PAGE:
The Mamamoo girls aren’t the end of his mega cool K-pop connections. If you scroll through his TikTok, you’ll see dance challenge videos for his song In My Pocket that he’d taken with idol groups like Purple Kiss and IRRIS

nancy momoland, irris
David with Nancy from Momoland (left) and IRRIS (right).
Image adapted from: @dynimm

In fact, David cheekily hinted about a huge upcoming collaboration with a famous idol group. He didn’t disclose who they are despite our desperate prodding, but a major project is definitely brewing. 

Goals & upcoming plans

Getting to meet famous artists and pursuing a K-pop career at the ripe age of 35 does come with its fair share of not-so-nice criticism. He faced nasty comments from keyboard warriors when he did his In My Pocket dance challenge with other idols on TikTok. 

But the naysayers don’t phase David. Perhaps it’s his strong business background speaking, but he sees even this as an outlet for growth.

David’s dance challenge with Nancy from Momoland.

“Their comments don’t affect me. If anything, the awareness it’s generating is good,” he explained. “I see these comments as motivation for me to do better for my next song and next project.”

That’s right, there’s a bigger picture beyond just being a K-pop singer for David. He maintains that most people simply have his intentions misconstrued and that he isn’t aiming to be the next BTS. 

recording studio david yong
Image credit:

“The artistic, music side, is one thing I want to develop more, but I also want to be a good role model for aspiring entrepreneurs and artists of the next generation,” he said, emphasising that his end goal is to be a “cultural bridge between Southeast Asia and Korea”. 

That means you won’t just be seeing David on YouTube with a new MV or on TikTok with another dance challenge.

From what we gathered, he’s preparing to make appearances on Korean variety programmes as well, and maybe on a music show too. Who knows, the next time you tune in to the likes of Music Bank or Inkigayo to cheer on your other idol oppas, you could just as well see David making his hot stage debut too.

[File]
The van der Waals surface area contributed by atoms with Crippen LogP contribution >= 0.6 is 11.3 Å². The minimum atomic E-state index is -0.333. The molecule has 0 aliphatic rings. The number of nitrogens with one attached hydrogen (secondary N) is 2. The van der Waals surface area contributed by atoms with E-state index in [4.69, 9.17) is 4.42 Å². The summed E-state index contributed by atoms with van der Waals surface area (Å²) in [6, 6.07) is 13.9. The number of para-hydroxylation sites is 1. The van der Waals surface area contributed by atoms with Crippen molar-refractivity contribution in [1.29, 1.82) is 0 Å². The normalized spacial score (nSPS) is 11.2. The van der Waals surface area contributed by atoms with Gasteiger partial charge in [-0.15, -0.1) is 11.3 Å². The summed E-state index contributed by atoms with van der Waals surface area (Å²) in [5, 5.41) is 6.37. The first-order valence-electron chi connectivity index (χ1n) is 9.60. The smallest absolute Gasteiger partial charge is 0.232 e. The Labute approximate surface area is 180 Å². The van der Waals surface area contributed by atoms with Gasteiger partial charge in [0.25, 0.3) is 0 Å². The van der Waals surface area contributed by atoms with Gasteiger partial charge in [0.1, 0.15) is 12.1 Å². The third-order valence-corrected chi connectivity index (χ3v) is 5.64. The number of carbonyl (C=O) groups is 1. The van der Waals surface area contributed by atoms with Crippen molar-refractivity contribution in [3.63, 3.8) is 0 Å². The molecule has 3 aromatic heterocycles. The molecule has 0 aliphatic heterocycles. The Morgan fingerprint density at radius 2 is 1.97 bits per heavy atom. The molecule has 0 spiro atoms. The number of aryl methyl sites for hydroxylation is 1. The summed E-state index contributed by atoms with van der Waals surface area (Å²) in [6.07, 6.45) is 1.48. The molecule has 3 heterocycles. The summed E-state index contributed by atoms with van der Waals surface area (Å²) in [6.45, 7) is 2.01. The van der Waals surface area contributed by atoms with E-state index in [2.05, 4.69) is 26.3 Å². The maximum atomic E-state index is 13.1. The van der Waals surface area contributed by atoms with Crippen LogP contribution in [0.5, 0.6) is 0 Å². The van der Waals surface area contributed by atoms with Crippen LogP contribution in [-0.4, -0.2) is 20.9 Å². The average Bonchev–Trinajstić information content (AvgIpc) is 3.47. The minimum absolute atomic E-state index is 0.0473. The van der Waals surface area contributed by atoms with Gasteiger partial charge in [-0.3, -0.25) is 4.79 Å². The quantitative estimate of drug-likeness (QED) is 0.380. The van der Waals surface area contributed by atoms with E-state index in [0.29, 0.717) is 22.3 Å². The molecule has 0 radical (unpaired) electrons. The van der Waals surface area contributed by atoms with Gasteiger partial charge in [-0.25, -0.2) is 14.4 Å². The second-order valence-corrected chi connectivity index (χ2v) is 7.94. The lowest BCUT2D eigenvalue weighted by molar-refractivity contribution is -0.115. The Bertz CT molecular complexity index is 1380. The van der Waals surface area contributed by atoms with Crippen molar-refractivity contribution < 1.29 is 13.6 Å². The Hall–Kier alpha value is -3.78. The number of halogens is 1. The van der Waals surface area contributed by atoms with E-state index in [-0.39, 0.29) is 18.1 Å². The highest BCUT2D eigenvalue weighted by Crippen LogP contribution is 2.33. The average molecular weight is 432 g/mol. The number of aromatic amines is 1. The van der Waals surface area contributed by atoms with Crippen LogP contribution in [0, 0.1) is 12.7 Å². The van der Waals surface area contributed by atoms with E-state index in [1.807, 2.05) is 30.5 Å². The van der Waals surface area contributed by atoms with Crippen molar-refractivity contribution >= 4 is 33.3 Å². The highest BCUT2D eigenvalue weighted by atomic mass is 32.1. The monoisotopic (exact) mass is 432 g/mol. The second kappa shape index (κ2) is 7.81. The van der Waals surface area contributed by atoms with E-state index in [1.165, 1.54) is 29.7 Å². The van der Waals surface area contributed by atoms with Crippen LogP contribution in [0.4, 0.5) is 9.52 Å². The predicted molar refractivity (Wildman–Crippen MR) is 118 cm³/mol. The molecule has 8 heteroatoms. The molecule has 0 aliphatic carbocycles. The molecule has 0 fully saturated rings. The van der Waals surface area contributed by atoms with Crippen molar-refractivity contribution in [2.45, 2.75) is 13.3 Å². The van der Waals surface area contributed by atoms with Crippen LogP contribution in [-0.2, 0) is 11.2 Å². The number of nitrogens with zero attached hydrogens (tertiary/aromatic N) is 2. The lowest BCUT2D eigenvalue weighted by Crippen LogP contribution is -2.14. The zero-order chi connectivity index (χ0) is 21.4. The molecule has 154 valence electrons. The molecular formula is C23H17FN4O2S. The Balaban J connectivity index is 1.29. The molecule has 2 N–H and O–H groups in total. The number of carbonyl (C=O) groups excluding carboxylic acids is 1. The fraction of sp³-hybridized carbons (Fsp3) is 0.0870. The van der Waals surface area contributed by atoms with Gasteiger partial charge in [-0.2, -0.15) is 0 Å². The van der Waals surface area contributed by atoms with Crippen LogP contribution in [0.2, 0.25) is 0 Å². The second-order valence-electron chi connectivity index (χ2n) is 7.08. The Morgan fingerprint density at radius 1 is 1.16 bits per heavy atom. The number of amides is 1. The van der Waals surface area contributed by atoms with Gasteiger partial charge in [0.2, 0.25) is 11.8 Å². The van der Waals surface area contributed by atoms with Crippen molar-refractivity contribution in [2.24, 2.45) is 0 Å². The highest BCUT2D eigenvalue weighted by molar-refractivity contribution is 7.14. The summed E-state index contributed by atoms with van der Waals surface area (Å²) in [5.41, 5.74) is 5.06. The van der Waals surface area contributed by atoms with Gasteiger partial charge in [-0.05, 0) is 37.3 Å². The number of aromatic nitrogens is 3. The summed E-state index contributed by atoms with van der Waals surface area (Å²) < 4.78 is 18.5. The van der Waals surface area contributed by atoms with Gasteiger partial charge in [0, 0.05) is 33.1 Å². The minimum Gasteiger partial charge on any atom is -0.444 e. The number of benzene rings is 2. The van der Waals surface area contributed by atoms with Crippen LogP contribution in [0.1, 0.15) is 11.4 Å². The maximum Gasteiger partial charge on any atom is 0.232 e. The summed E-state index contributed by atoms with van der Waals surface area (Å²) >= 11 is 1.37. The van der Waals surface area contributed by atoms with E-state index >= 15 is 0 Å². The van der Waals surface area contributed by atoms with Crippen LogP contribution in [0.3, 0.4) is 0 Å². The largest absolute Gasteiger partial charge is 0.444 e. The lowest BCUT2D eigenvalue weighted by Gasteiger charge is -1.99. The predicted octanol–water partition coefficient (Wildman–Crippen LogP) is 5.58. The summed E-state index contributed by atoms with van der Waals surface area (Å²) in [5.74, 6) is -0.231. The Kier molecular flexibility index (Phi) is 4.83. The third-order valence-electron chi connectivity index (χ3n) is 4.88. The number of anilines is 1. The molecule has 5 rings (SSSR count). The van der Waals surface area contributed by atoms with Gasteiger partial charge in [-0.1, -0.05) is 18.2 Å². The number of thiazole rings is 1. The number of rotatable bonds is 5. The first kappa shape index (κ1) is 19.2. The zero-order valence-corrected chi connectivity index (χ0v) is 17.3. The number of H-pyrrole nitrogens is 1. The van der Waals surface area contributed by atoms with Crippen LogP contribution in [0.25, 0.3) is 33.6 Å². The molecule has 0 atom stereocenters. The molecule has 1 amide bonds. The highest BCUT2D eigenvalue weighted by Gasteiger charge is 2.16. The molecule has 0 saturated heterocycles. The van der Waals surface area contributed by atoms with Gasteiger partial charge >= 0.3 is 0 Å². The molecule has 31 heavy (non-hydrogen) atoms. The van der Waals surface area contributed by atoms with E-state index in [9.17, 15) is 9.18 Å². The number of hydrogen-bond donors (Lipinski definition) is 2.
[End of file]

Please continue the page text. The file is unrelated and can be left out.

This is just the beginning for David. Of his upcoming projects, a major one may actually excite a large number of K-poppers with idol dreams.

David sees budding talent in Southeast Asia, but laments that there aren’t many places to fully develop their potential. His response is to open up a training centre in Singapore, which will recruit and groom potential talents before sending them to partner entertainment companies in Korea. 

The big picture for David Yong

david yong
Image credit: David Yong

I’m sure you’ve heard of the phrase “jack of all trades, master of none”. But what people don’t know is that the full quote actually goes, “jack of all trades, master of none, but oftentimes better than a master of one”. 

That’s right – it’s actually a compliment. Much like this quote, David firmly believes that being a multihyphenate is an important skill, one that he’s taking the time to master.  

Ultimately, this is his big picture. In his own words, he aims to be a thought leader; a “hybrid personality” that inspires the younger generation in more areas than one.

True to his title, David parted the interview with sound advice to the future generation of idols-to-be out there. “Don’t try to do what everyone else has already done,” he said, adding that it helps for young ones to find a musical direction and image that can be uniquely theirs.

Psst … if you’re planning to audition for David’s upcoming trainee centre, perhaps it’s time to take some notes.

More interesting careers:

This story was contributed by Gwyn Lim.
Cover image adapted from: @dynimm
Originally published on 6th November 2022.